UK court rules veterans can sue over atomic testing radiation illness

[JURIST] Britain's High Court of Justice [official website] ruled [judgment, PDF] Friday that military veterans involved in nuclear tests have the right to sue the Ministry of Defense (MOD) [official website] for injuries resulting from exposure to radiation. The tests carried out by the British Government in Australia and on Pacific islands between October 1952 and September 1958 have been linked to cancer, disability, and death for the veterans involved. The tests were conducted following a government decision to develop their own independent nuclear weapon arsenal. The court found that more than 20,000 UK personnel were present or involved in the aftermath of the tests in addition to several Fijian and New Zealand personnel. The veterans contend that the MOD was negligent by "failing to take reasonable precautions against such exposure." The MOD denied the negligence allegations, maintaining that those present at the tests were not excessively exposed to the radiation and that the precautions taken by the government were "reasonable and acceptable by the standards of the day." Additionally, the MOD argued that the claims were untimely and that the injury claims would not have been caused by exposure to radiation or that it is impossible to prove that they were. The veterans had claimed that their suit should not be barred by the Limitation Act 1980 [text] since they only recently acquired knowledge that their injuries were "attributable in whole or in part" to the tests. Additionally, the claimants argued that section 33 of the Limitation Act gives the court discretion to permit the claim to proceed despite timeliness. The judge found that the claims were barred by the statute but used his discretion to bypass the time limit. The judge recommended mediation to the parties as a means of achieving a settlement, citing the uncertainties of litigation and the ages of the veterans.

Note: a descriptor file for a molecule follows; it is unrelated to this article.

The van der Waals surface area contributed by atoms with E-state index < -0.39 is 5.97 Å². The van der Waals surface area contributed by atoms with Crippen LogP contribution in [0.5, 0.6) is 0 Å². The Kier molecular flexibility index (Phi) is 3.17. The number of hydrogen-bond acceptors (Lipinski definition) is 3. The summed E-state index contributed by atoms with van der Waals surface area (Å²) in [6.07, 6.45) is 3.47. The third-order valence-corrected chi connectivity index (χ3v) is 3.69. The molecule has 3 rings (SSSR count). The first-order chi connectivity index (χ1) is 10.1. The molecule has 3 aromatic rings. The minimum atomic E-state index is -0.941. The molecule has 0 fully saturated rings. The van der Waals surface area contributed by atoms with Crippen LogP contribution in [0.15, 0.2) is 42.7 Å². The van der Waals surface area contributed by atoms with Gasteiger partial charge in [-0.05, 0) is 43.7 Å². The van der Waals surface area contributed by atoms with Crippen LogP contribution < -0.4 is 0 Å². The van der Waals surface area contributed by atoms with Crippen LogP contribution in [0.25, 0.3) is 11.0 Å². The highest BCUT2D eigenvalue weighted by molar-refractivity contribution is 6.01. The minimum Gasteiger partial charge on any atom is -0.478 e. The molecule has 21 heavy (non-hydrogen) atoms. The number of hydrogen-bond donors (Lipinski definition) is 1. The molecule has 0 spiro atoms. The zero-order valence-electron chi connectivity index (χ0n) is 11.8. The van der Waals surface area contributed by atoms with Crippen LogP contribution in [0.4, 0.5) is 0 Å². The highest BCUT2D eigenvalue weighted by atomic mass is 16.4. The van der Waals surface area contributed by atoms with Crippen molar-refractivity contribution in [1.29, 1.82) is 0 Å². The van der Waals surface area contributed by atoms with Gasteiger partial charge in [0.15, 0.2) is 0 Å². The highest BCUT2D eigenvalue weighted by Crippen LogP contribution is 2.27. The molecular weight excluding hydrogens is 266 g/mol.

Recently, the Tokyo High Court granted an appeal [JURIST report] to consider 30 people for official recognition as atomic bomb victims resulting from the US atomic bomb attacks on Hiroshima and Nagasaki in August, 1945. Earlier this year, the US Court of Appeals for the Federal Circuit [official website] affirmed the dismissal [opinion, PDF] of complaints brought by the people and descendants of the Bikini and Enewetak Atolls seeking further compensation arising out of bomb testing in the 1940s and 1950s. In 2006, a British veteran received £40,000 [BBC report] from the US under the Radiation Exposure Compensation Act [materials text] for his involvement in the allied British-US testing. The MOD did not compensate him due to a lack of evidence connecting the tests to the illness.

 

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